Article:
Dirty boots

Mike Groh, product development manager with Geo-Synthetics LLC (GSI) in Waukesha, Wisc., is a true enthusiast about the geosynthetics industry and his company’s role in it. He’s been around the industry almost as long as his dad, Robert M. Groh, who started an asphalt paving company in the early 1970s. After studying business administration, he went to work for the new family business. “Nepotism has its rewards,” he quips.

But it’s clear that the connection goes beyond the familial. His father died last summer and left a legacy for the larger GSI family that still defines the way the company operates. “He was a great guy,” Groh says. “Everything we do today at this office is just an evolution of his vision from the early '70s. ‘Ever think about this? You guys see this?’ he would say. He was always curious.”

The company’s introduction into the world of geotextiles was the use of paving grade fabrics as a waterproofing interlayer in an asphalt overlay. Since then, the company has grown to three divisions: geosynthetic construction products, liner construction and geotextile tube fabrication that serves a global market and is Groh’s special area of expertise.

Beyond geosynthetics

One might think that Groh would never leave the family business, but he may have inherited his dad’s curiosity and set out in a new direction. “My wife and I always wanted to have a custard stand,” he says. So, he sold out to his brother in 1994 to go into the food business with his wife, Jule. “This was the good stuff—fresh, frozen custard … made the old-fashioned way. We had a hoot!” he says. He is proud to add that Mickey’s Fresh Frozen Custard in Hartford, Wisc., is still operating.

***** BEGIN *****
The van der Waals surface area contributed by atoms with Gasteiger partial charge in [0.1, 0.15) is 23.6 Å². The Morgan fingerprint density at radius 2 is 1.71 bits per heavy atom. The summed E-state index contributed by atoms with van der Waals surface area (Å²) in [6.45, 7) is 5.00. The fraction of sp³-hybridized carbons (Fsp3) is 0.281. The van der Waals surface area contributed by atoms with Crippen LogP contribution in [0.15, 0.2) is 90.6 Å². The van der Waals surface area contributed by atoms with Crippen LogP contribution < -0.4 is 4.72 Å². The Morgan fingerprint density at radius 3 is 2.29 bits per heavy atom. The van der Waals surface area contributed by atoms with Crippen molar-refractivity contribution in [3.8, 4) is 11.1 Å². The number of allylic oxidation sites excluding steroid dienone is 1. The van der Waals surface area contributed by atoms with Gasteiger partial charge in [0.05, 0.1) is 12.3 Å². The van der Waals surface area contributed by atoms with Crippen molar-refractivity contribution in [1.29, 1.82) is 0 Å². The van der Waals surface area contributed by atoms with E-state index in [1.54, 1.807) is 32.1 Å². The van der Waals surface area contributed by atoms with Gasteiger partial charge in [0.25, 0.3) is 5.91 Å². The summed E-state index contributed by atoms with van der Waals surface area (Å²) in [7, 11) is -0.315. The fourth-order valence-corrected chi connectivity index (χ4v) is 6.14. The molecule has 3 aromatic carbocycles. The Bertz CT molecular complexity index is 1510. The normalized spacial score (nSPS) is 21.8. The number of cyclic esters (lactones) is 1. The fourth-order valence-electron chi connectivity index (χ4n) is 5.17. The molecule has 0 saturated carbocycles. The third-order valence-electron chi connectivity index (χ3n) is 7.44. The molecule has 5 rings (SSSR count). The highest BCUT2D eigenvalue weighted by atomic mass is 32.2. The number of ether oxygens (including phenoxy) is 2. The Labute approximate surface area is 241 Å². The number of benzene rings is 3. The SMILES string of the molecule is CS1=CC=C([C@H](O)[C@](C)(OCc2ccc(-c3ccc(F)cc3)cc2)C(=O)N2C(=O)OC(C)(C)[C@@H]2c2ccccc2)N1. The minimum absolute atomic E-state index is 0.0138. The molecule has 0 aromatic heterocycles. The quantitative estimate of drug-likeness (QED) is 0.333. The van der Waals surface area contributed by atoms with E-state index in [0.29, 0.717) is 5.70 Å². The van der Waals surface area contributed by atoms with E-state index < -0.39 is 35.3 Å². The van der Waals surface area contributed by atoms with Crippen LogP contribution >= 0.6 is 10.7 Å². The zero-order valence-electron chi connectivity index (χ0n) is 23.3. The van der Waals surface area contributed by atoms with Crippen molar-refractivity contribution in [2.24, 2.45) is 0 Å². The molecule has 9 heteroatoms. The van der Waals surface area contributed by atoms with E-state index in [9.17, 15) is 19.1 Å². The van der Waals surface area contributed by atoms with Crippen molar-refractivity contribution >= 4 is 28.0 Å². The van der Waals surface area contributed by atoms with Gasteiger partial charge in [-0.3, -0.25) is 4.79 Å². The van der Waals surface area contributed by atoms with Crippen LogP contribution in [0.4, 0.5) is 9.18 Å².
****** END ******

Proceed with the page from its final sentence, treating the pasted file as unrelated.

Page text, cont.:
But he found his way back into the geo business, first via consulting, and in 2008 he rejoined GSI. What he missed was being on the job site as a problem solver. “That is just so gratifying,” he says. “That’s what drew me back. … We’re very much a dirty boots organization.

“Back in the early '80s the way you convinced people to use these products is that you went out in the field and helped them choose the right products and made sure it was installed correctly.” It’s not unusual for him to spend weeks at landfills, waste water treatment facilties, power plants and mining applications. “We are not a sit-behind-the-desk organization,” he adds.

From art to bikes

There’s a sense of adventure in his leisure hours, as well. An avid bicyclist, he’s averaged as much as 2,000 miles a year over the last 10 years. He’s just as likely to be with Jule—traveling (“where it’s warm in the winter”), gardening (“She works; I watch”) and sharing a passion for art, particularly modern art, supported by Jule’s work as a docent at the Milwaukee Art Museum. This routine is about to be punctuated by a life-changing event; they just found out they’re going to be grandparents for the first time.

So he’s looking forward to the future more than ever—in his family life and professionally. An IFAI 2010 International Achievement Award for a project at the La Crosse, Wisc. Municipal Airport “meant so much to us,” he says. “It underscores the excitement for the industry in the civil engineering community, looking to geosynthetics because they’re cost effective. I’m more excited today than I was 30 years ago about the geo industry.”

by Janet Preus, editor, Specialty Fabrics Review